Jones v American Council on Exercise
MEMORANDUM OPINION AND ORDER DENYING 27 MOTION for Summary Judgment , GRANTING IN PART DENYING IN PART 39 MOTION to Exclude Defendant American Council on Exercise's Summary Judgment Evidence, GRANTING IN PART DENYING IN PART [4 9] MOTION to Exclude Defendant American Council on Exercise's New Summary Judgment Evidence, GRANTING IN PART DENYING IN PART 46 MOTION to Exclude Testimony of Plaintiff's Proferred Expert Robert Esquerre, DENYING 47 MOTION for Oral Hearing on Defendant American Council on Exercise's Motion to Exclude Testimony of Plaintiff's Proferred Expert Robert Esquerre Hearing. (Signed by Judge Gray H Miller) Parties notified.(rkonieczny, 4)
United States District Court
Southern District of Texas
UNITED STATES DISTRICT COURT
SOUTHERN DISTRICT OF TEXAS
AMERICAN COUNCIL ON EXERCISE,
October 18, 2016
David J. Bradley, Clerk
CIVIL ACTION H-15-3270
MEMORANDUM OPINION AND ORDER
Pending before the court are (1) a motion for summary judgment filed by defendant American
Council on Exercise (“ACE”) (Dkt. 27); (2) a motion to exclude ACE’s summary judgment evidence
filed by plaintiff Michael Jones (Dkt. 39); (3) a motion to exclude ACE’s new summary judgment
evidence filed by Jones (Dkt. 49); and (4) a motion to exclude Jones’s expert Robert Esquerre filed
by ACE (Dkt. 46). After considering the motions, related filings, and applicable law, the court is
of the opinion that the objections in the motions to exclude ACE’s summary judgment evidence
should be SUSTAINED IN PART AND OVERRULED IN PART, ACE’s motion to exclude expert
Robert Esquerre should be GRANTED IN PART AND DENIED IN PART, and the motion for
summary judgment should be DENIED.
This is a trademark infringement and unfair competition case relating to the term “Medical
Exercise Specialist.” Dkt. 5. Plaintiff Michael Jones, who holds an undergraduate degree in
physical therapy and a doctorate degree in physiology, is the founder of American Academy of
Health, Fitness & Rehabilitation Professionals (“AAHRFP”). Id. Jones claims that he created a
program to train and certify fitness professionals who work with post-rehabilitation patients and that
he uses the term “Medical Exercise Specialist” in connection with the certification, course, and
exam. Id. He has been using the term since 1994 and claims that he has spent hundreds of
thousands of dollars advertising the program. Id.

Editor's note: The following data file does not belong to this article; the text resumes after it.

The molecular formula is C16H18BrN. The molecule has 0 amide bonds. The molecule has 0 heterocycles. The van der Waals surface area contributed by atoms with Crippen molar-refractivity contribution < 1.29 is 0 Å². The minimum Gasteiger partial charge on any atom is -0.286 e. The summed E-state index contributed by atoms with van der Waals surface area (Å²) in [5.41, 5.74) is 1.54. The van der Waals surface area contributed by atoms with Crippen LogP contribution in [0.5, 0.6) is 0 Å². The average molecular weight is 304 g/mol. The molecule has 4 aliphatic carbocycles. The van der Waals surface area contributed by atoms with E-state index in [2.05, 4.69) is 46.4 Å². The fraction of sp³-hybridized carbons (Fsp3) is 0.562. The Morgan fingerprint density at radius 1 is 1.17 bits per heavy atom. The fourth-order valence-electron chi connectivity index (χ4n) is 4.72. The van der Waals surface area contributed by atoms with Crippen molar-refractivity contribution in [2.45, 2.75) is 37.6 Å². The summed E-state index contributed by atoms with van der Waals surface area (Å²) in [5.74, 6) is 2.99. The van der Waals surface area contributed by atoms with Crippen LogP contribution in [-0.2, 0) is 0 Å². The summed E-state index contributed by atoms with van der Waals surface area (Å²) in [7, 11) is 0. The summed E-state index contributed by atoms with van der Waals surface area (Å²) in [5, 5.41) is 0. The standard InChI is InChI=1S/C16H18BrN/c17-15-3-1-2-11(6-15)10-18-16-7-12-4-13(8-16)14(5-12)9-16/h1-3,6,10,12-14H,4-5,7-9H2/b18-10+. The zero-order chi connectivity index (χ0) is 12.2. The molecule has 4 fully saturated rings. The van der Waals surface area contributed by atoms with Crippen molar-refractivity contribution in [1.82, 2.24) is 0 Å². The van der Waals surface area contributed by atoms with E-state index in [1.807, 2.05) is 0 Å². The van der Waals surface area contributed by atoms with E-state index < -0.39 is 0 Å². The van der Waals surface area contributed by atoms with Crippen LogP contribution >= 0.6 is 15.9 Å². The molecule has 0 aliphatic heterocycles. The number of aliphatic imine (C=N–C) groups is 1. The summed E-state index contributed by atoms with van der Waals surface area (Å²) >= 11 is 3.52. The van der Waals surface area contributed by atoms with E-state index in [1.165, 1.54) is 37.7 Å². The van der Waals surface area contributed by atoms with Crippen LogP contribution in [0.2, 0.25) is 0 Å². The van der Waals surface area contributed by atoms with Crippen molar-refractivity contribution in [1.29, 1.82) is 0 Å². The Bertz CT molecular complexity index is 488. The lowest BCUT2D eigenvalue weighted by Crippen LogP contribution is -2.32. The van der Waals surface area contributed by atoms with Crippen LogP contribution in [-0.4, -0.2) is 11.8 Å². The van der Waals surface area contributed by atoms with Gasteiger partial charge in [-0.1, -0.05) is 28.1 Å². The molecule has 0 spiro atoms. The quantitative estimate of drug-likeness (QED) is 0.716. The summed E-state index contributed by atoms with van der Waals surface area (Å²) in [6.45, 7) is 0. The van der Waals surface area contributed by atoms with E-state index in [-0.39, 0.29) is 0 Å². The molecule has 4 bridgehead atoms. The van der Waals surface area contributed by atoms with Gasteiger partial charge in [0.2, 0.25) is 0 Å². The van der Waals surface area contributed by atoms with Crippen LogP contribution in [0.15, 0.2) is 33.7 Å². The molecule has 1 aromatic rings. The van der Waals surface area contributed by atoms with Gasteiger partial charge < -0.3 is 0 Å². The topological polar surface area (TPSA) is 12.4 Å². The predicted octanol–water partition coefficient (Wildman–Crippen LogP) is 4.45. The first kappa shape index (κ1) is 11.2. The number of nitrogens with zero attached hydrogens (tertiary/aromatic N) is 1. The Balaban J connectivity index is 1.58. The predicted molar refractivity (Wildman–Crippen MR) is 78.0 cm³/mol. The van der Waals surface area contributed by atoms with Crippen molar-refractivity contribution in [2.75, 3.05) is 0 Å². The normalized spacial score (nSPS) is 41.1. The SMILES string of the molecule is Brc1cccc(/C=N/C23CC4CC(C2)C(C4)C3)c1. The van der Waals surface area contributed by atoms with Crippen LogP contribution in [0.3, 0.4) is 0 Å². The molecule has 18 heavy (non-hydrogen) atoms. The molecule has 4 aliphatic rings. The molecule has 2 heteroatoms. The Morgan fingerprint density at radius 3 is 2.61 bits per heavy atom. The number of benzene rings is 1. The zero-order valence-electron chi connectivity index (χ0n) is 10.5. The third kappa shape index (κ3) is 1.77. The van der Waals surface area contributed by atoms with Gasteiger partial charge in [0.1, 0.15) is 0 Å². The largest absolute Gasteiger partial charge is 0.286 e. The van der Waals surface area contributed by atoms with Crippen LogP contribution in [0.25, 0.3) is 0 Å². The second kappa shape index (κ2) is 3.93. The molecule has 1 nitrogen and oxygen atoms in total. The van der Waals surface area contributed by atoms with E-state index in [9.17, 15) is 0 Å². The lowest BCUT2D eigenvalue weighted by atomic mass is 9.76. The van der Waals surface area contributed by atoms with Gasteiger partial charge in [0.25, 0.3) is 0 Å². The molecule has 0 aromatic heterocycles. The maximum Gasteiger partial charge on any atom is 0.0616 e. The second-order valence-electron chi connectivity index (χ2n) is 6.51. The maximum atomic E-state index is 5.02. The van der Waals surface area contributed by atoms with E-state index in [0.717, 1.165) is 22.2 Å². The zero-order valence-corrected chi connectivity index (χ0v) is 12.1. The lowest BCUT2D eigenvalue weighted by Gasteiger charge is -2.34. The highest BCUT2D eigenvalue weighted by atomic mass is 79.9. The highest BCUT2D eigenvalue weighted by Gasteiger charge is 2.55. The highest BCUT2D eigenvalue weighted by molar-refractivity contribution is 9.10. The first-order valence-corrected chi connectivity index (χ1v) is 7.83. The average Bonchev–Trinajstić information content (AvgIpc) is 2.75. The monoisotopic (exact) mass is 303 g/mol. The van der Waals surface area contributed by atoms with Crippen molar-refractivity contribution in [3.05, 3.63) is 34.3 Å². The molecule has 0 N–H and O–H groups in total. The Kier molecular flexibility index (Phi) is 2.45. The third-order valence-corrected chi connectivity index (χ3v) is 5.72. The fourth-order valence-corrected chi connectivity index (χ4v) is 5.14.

In the late 1990s, Jones requested that ACE certify his course as “ACE approved.” Id. ACE
approved the course for a fee, which Jones was required to renew periodically. Id. At some point,
Jones discontinued renewing. Id.
Jones contends that ACE eventually launched a competing certification, which it initially
called “Advanced Clinical Exercise Specialist” and from 2008 through 2015 called “Advanced
Health and Fitness Specialist.” Id. Jones alleges that ACE began using the term “Medical Exercise
Specialist” in 2015 to describe its competing certification. Id. Jones asserts that he owns a commonlaw trademark to the term “Medical Exercise Specialist,” and he initiated this lawsuit to stop ACE
from infringing on the mark. Id. Jones also seeks lost profits and other damages for ACE’s alleged
infringement. Id. ACE filed an answer in which it asserts various defenses including that its use of
the term “Medical Exercise Specialist” is “fair use.” Dkt. 18.
ACE has filed a motion for summary judgment in which it argues that the court should grant
summary judgment on all of Jones’s claims in its favor on its fair use defense. Dkt. 27. ACE also
asserts that it is entitled to summary judgment because Jones used the phrase “Medical Exercise
Specialist” as both a certification mark to certify people who passed the test and also as a mark to
sell products and services for training people to take the certification test. Id. ACE argues that using
the mark for both things invalidates any common law trademark Jones may have had. Id. ACE
additionally requests that the court grant summary judgment on its naked licensing defense,1 arguing
It does not appear that ACE specifically pled this defense in its amended answer. See Dkt.
that the term “Medical Exercise Specialist” has lost any trademark significance and should be
deemed abandoned because Jones has not exercised any control over how certified Medical Exercise
Specialists use the mark. Id. Jones contends that obvious factual issues preclude summary judgment
on all of ACE’s theories. Dkt. 37. Jones also asserts a plethora of evidentiary objections, and ACE
moves to exclude Jones’s branding expert, Robert Esquerre. Dkts. 39, 46, 49.
II. JONES’S MOTIONS TO EXCLUDE EVIDENCE
Jones objects to evidence attached to ACE’s motion for summary judgment and evidence
attached to ACE’s reply in support of its motion for summary judgment. Dkts. 39, 49. ACE
attached forty-three exhibits to its motion for summary judgment. See Dkt. 27 & Exs. Jones objects
to thirty-seven of the forty-three exhibits. See Dkt. 39. ACE attached sixty-three exhibits to its
reply. Dkt. 44 & Exs. Jones objects to all of the reply exhibits except Exhibit A-54. Dkt. 49. The
court will organize these objections into broad categories and rule on the categories rather than
discussing each exhibit individually.
Curriculum Vitae (Ex. A-1)
Jones objects to Exhibits A-1, a curriculum vitae of one of ACE’s experts, as hearsay.
Dkt. 39. Hearsay is a statement that “the declarant does not make while testifying at the current trial
or hearing;” and that “a party offers in evidence to prove the truth of the matter asserted in the
statement.” Fed. R. Evid. 801(c). While the curriculum vitae is technically hearsay and thus likely
will not be admitted as evidence at trial absent a stipulation between the parties, this does not prevent
the court from relying on the curriculum vitae to determine whether the expert is qualified, which